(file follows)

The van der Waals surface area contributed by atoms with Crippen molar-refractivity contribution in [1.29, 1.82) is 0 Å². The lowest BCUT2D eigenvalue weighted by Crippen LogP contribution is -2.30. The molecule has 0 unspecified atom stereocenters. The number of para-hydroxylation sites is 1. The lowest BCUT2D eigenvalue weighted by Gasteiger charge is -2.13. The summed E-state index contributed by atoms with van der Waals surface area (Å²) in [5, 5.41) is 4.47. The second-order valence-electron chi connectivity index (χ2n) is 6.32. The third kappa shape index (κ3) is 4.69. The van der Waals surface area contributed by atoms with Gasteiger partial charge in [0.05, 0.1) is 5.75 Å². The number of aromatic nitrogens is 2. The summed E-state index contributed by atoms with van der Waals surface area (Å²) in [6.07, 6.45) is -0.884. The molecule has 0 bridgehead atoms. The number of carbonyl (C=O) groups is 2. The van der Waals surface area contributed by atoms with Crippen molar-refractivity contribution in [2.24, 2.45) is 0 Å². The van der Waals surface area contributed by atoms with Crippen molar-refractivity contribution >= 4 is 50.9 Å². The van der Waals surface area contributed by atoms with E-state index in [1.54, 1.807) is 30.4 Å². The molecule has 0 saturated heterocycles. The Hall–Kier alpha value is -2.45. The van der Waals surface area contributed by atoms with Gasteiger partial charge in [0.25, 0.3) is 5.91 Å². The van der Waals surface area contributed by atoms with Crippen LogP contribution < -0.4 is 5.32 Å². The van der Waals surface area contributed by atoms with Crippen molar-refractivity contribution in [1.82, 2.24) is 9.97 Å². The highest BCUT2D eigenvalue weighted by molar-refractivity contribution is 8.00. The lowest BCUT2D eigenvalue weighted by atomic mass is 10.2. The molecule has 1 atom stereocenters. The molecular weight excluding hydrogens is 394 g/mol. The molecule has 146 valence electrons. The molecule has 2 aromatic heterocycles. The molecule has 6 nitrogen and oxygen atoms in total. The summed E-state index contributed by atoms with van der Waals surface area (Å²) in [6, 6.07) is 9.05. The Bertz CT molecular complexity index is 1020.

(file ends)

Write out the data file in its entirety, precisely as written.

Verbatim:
The van der Waals surface area contributed by atoms with Crippen molar-refractivity contribution in [1.29, 1.82) is 0 Å². The lowest BCUT2D eigenvalue weighted by Crippen LogP contribution is -2.30. The molecule has 0 unspecified atom stereocenters. The number of para-hydroxylation sites is 1. The lowest BCUT2D eigenvalue weighted by Gasteiger charge is -2.13. The summed E-state index contributed by atoms with van der Waals surface area (Å²) in [5, 5.41) is 4.47. The second-order valence-electron chi connectivity index (χ2n) is 6.32. The third kappa shape index (κ3) is 4.69. The van der Waals surface area contributed by atoms with Gasteiger partial charge in [0.05, 0.1) is 5.75 Å². The number of aromatic nitrogens is 2. The summed E-state index contributed by atoms with van der Waals surface area (Å²) in [6.07, 6.45) is -0.884. The molecule has 0 bridgehead atoms. The number of carbonyl (C=O) groups is 2. The van der Waals surface area contributed by atoms with Crippen molar-refractivity contribution in [2.24, 2.45) is 0 Å². The van der Waals surface area contributed by atoms with Crippen molar-refractivity contribution >= 4 is 50.9 Å². The van der Waals surface area contributed by atoms with E-state index in [1.54, 1.807) is 30.4 Å². The molecule has 0 saturated heterocycles. The Hall–Kier alpha value is -2.45. The van der Waals surface area contributed by atoms with Gasteiger partial charge in [0.25, 0.3) is 5.91 Å². The van der Waals surface area contributed by atoms with Crippen LogP contribution < -0.4 is 5.32 Å². The van der Waals surface area contributed by atoms with Crippen molar-refractivity contribution in [1.82, 2.24) is 9.97 Å². The highest BCUT2D eigenvalue weighted by molar-refractivity contribution is 8.00. The lowest BCUT2D eigenvalue weighted by atomic mass is 10.2. The molecule has 1 atom stereocenters. The molecular weight excluding hydrogens is 394 g/mol. The molecule has 146 valence electrons. The molecule has 2 aromatic heterocycles. The molecule has 6 nitrogen and oxygen atoms in total. The summed E-state index contributed by atoms with van der Waals surface area (Å²) in [6, 6.07) is 9.05. The Bertz CT molecular complexity index is 1020.